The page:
Everyone has a sad story. The thing that changed you forever, changed how you saw the world. When I lost someone I’d grown up with and considered to be my little sister, I thought that was it. And it was true – losing her changed me forever. It put a cloud over the sunshiney disposition I’d always tried to have.
But, her death had nothing on divorce. Her death wasn’t personal. Divorce is only personal. Your person doesn’t want you. YOU are the undesired. Since my divorce (2014), I’ve found happiness and peace. But, I’ve also had to watch my lovely friends go through the same thing. Some had cheating husbands, others had husbands that still refuse to tell them their real motive. But, they all had one thing in common – their husband wanted a divorce and nothing they said or did could change that. Of course, I’m only speaking from my own perspective and that of these girls. I know there are MANY sides to MANY stories.
The thing that we all needed to know was how long that terrible feeling would last. I would ask absolutely anyone that gave me more than a passing glance how long that horrific hurt was going to plague me. I wanted a timeline. A spreadsheet would’ve been even better. I needed to know that I would see light again.
So, when my friends went through similar sadness, I could tell them:
I know this hurts like hell. You can’t imagine ever not feeling that knot wringing and twisting in your stomach and that nausea wracking your system. I know you just want to go back in time and do things differently.
But, IT WILL GET BETTER.
One day, you wake up and, as your mind cruelly regurgitates the same tragic story to remind you that it wasn’t all a nightmare, you realise that the very intense sick feeling has eased just a tiny bit. There’s a small part of your mind that can look forward to the day. Of course, the depression and anxiety still wash over you in waves. But, soon, the waves get smaller and further apart. One day, something will trigger what feels like a tsunami. That’s ok. You feel it, it’s horrific, and then it passes and you’re stronger for it.
You’ll laugh again, your friends will see the sparkle in your eye again, you’ll crack jokes again and dance again and even flirt again.
Life goes on.
When you’re at the very beginning of that sad, long road, it can be impossible to believe this. That’s why it’s important to read it and hear it. Here are some of my personal top tips to surviving the horror of an unwanted divorce:
- Surround yourself with friends that genuinely love you and want what’s best for you. Kick negative friends and emotional abusers to the curb (in a nice way) during this fragile time.
- Look after your health – eat nutritious foods, get out for a walk, wash your hair. These are so basic, but they can feel like mountains when you’re at the bottom of your pit.
- Get your feelings out. I spoke to a counsellor (my dad paid, I had no funds to indulge myself), which was absolutely the best thing I could have done. She coached me through panic attacks, spelt out the emails I needed to send to my ex about settlements, and told me I was pretty (don’t laugh, I needed to hear this when I was all gaunt and black-eyed from crying). If you feel more comfortable writing about your feelings or talking to trusted friends, do that. But get those feelings out.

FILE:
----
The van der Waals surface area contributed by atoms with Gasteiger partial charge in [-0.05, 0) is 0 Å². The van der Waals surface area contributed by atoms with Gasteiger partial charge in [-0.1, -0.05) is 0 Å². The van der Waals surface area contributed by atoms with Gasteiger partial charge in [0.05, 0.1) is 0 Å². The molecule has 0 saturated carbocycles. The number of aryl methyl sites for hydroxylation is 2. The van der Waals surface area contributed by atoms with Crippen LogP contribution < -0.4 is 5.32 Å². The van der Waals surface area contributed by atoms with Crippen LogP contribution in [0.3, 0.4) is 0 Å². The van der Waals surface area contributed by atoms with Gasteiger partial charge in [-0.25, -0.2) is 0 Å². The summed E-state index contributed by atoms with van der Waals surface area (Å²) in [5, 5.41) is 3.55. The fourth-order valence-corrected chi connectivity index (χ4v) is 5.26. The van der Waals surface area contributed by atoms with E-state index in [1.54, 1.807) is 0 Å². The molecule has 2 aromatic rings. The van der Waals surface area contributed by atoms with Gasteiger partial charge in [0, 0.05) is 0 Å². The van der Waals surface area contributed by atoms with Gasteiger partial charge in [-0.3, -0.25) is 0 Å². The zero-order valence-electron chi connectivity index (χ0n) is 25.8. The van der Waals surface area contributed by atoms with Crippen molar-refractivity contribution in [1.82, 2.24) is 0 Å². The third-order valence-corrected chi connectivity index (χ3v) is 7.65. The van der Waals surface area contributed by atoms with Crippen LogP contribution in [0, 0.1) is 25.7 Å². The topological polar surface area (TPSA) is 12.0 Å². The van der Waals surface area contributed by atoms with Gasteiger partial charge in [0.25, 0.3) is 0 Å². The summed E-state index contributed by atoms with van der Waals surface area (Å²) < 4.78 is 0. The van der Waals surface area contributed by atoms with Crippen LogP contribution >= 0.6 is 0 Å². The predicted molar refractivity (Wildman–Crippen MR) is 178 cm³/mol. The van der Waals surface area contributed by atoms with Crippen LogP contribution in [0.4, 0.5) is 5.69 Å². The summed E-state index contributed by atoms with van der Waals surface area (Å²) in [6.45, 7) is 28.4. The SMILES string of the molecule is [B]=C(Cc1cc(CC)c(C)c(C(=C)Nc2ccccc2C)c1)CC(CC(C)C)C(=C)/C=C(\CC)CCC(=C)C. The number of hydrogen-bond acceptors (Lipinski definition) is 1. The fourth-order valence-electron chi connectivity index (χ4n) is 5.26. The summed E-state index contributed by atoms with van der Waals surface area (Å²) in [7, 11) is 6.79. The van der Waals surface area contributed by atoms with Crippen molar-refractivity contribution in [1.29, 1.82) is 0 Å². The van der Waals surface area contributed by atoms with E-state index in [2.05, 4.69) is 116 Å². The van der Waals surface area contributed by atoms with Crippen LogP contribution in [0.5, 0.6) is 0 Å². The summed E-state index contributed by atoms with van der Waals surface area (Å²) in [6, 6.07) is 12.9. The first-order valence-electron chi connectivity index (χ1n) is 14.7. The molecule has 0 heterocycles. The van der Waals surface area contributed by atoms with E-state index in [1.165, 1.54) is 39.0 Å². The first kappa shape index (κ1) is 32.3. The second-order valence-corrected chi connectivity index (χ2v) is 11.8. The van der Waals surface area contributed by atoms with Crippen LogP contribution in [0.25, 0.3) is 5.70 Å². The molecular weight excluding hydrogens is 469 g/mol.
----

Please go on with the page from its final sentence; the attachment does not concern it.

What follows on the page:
- Spend wisely. You may want to splurge on an expensive getaway to escape ‘real life’ or buy a car to spite your soon-to-be-ex. Don’t. Don’t make any major decisions, especially about money.
- Lean on friends that want to help you. If someone offers you their spare room for the night, take it. If someone wants to drop off a hot meal, eat it. I don’t know how I would’ve survived without the friends that mommied me back to sanity.
- Pick your battles. There are probably (almost certainly) going to be disagreements or disputes during your divorce. Choose which are the important ones and give in when it’s not important. Does he want to take the kids to his mom this weekend? Let him (obviously, if there’s no danger). Does he want your two AMC pots? Meh, you can use the others. He wants to lay claim to the house that you paid for? Hm, now it’s time to stand up. And, because you haven’t made an issue of the smaller decisions, he can also (hopefully) be more reasonable. But, fight about the little things and you can be sure that he’ll dig his heels in for the bigger things. This is especially important for moms. Be careful about making issues, you don’t want your kids to suffer for the sake of stubbornness.
- Relinquish control. I don’t know what vibe you had in your marriage but, if you had a measure of control over your life together, now is the time to give it up. My friends and I all couldn’t believe that this person was once our husband. We didn’t know or understand him anymore. We couldn’t believe that he was capable of cheating on us or living this double life. Don’t treat him like the person that you once loved. Realise that he’s capable of more than you imagined and protect yourself from emotional, financial or physical harm. A friend told me to change the locks. I thought that was ridiculous. But, I was so glad I did. I don’t know what I would’ve lost with him having access to the home we once shared.
- Be the best version of you that you can be. Be fair, reasonable, logical and calm. Even when you don’t feel it. If he sends you a text that riles you, wait before you reply. Even better, sit with friends and talk it through before responding. Don’t lose your dignity or self-respect in a fit of emotion. You’re hurting and angry, but remember that your response will probably create his lasting memory of you. Don’t let him have the fuel for a nasty, destructive fire.
PS I should add that I’m now happily married to a wonderful person that cherishes me in ways I didn’t know extended beyond Disney. Sigh.